Hackers Snuck Backdoors Into ASUS Software Updates, Infecting Thousands

Hackers Snuck Backdoors Into ASUS Software Updates, Infecting Thousands

On Monday, we saw once again how criminals can exploit trust and use it as a weakness.

Kaspersky Lab reported that one of the world’s largest computer manufacturers, Taiwan-based ASUS, had mistakenly installed a backdoor program dubbed “ShadowHammer” onto the computers of thousands of customers after hackers infiltrated the company’s automated software update system.

Experts offering initial estimates suggest the trojanized update may have affected up to half a million Windows machines. Kaspersky reported 57,000 users of ASUS’s product were attacked, “but we estimate it was distributed to about 1 million people total.”

Symantec telemetry showed 13,000 infections (80 per cent of which were consumers, not organisations). The full scope of the attack has yet to be established.

The attacker’s motive remains unclear, but Kaspersky noted that 600 MAC addresses were specifically targeted, even though the malicious update affected far more.

Gizmodo has reached out ASUS for a comment and we’ll update as soon one is provided. Motherboard, which broke the news, said it first reached out to ASUS on Thursday but had yet to get a response.

ShadowHammer is what’s known as a supply-chain attack — when hackers compromise targets by injecting malicious code into the hijacked software update of a third-party service. On average, businesses are far less suspicious of these updates because they’re deployed by vendors whose software is already trusted.

Applying updates is also something IT professionals are told to do right away, as they routinely contain security patches intended to make a product safer.

This form of transitive trust is becoming increasingly perilous due to an uptick in supply-chain attacks, as several end-of-2018 analyses on the evolving threat landscape described. Symantec, for example, found that supply-chain attacks had increased by 78 per cent compared to the previous year.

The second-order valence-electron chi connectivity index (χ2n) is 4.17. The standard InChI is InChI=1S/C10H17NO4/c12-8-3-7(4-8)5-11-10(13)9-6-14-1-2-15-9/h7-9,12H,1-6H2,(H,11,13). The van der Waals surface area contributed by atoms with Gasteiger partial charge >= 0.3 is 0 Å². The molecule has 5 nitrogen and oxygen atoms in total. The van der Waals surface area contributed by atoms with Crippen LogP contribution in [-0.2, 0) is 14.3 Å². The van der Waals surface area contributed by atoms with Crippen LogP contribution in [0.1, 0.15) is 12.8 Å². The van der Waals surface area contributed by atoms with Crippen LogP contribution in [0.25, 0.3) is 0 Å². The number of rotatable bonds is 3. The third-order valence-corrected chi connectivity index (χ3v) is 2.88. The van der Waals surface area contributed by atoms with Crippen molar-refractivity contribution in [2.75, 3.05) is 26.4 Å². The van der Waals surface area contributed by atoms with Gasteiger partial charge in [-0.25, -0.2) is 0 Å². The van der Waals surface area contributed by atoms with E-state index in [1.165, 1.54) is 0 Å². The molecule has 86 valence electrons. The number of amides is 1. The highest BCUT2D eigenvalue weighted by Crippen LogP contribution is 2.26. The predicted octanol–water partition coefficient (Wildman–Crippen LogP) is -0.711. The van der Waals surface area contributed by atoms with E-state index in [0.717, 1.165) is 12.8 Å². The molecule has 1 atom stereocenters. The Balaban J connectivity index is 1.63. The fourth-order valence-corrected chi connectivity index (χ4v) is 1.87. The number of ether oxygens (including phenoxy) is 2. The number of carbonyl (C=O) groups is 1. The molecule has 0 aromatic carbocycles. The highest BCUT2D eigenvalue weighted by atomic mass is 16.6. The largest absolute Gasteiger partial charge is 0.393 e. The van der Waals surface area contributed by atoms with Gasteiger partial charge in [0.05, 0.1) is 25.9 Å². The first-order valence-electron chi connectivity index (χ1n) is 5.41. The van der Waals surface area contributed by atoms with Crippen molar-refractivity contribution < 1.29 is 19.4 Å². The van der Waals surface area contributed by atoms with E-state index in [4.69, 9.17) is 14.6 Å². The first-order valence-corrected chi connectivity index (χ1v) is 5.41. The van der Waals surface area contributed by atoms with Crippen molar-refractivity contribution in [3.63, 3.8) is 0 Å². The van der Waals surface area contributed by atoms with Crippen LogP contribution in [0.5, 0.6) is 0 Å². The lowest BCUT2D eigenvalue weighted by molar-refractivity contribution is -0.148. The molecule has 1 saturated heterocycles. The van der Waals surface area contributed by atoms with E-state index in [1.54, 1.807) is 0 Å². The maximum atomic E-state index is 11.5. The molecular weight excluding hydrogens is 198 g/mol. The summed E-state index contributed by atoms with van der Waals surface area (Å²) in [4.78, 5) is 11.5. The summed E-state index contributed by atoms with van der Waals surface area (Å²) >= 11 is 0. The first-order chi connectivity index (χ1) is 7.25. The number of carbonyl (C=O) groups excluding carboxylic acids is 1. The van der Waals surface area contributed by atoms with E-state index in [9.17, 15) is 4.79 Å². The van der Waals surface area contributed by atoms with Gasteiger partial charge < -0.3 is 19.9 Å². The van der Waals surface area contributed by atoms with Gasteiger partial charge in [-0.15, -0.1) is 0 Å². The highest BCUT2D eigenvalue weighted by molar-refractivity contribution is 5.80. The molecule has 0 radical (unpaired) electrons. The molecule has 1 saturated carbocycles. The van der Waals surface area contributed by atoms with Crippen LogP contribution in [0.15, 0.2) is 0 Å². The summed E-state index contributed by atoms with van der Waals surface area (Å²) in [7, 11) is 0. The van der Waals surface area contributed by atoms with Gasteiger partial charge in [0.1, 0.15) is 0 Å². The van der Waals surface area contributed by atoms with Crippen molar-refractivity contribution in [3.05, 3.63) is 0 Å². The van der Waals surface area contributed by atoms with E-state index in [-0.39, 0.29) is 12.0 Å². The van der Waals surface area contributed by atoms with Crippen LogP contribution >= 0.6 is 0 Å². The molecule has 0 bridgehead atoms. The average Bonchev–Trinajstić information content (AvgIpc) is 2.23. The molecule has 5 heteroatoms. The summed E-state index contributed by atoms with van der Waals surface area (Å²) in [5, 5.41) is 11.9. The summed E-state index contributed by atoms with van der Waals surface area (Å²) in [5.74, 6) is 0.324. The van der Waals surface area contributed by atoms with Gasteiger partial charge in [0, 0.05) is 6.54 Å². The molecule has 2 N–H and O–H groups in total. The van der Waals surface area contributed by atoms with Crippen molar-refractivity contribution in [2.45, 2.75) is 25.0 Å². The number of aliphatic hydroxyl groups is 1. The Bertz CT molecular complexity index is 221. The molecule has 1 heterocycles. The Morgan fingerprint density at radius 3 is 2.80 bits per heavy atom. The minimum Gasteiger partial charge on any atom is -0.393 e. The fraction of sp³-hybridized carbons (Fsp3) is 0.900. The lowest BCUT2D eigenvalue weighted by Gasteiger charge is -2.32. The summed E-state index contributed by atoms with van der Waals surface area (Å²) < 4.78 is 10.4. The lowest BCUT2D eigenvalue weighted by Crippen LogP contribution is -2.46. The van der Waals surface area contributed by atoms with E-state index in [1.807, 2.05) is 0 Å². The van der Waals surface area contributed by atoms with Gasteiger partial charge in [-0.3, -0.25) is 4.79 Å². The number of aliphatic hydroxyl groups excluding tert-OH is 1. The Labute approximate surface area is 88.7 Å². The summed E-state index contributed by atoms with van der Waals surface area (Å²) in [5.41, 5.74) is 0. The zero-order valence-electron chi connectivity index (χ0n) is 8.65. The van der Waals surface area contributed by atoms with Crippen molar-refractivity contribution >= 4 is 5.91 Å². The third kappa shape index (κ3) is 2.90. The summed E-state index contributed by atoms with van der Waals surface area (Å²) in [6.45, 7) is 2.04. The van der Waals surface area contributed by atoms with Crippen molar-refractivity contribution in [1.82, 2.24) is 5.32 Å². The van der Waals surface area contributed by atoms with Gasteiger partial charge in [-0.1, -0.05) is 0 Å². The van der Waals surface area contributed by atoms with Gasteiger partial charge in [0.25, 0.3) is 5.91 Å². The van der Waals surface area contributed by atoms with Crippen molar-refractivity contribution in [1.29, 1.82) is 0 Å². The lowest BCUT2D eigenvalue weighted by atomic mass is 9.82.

Notable incidents involved CCleaner, a widely used security clean up tool, and the notPetya attacks, in which a payload was injected into Ukrainian accounting software.

Noting that the malicious file was signed using ASUS’s digital certificates and distributed through official channels, a research and analysis director at Kaspersky told Motherboard that the incident illustrates “that the trust model we are using based on known vendor names and validation of digital signatures cannot guarantee that you are safe from malware.”

As the site noted, ASUS has previously settled charges brought by the Federal Trade Commission (FTC) over vulnerabilities in its routers—flaws that it was accused of concealing from consumers for a year or more — by promising to “establish and maintain a comprehensive security program subject to independent audits for the next 20 years.”

It’s too early to tell whether the FTC will take action and investigate this incident, or whether it will consider it a violation of its previous order. (The FTC Act empowers the commission to seek civil penalties and/or injunctive relief when companies violate such agreements.)

“While investigating this attack, we found out that the same techniques were used against software from three other vendors. Of course, we have notified ASUS and other companies about the attack,” reported Kaspersky, which also advised anyone using the ASUS Live Update Utility to update it at once.

A technical paper revealing more about ShadowHammer will be released, the company said, during the Kaspersky Security Analyst Summer next month.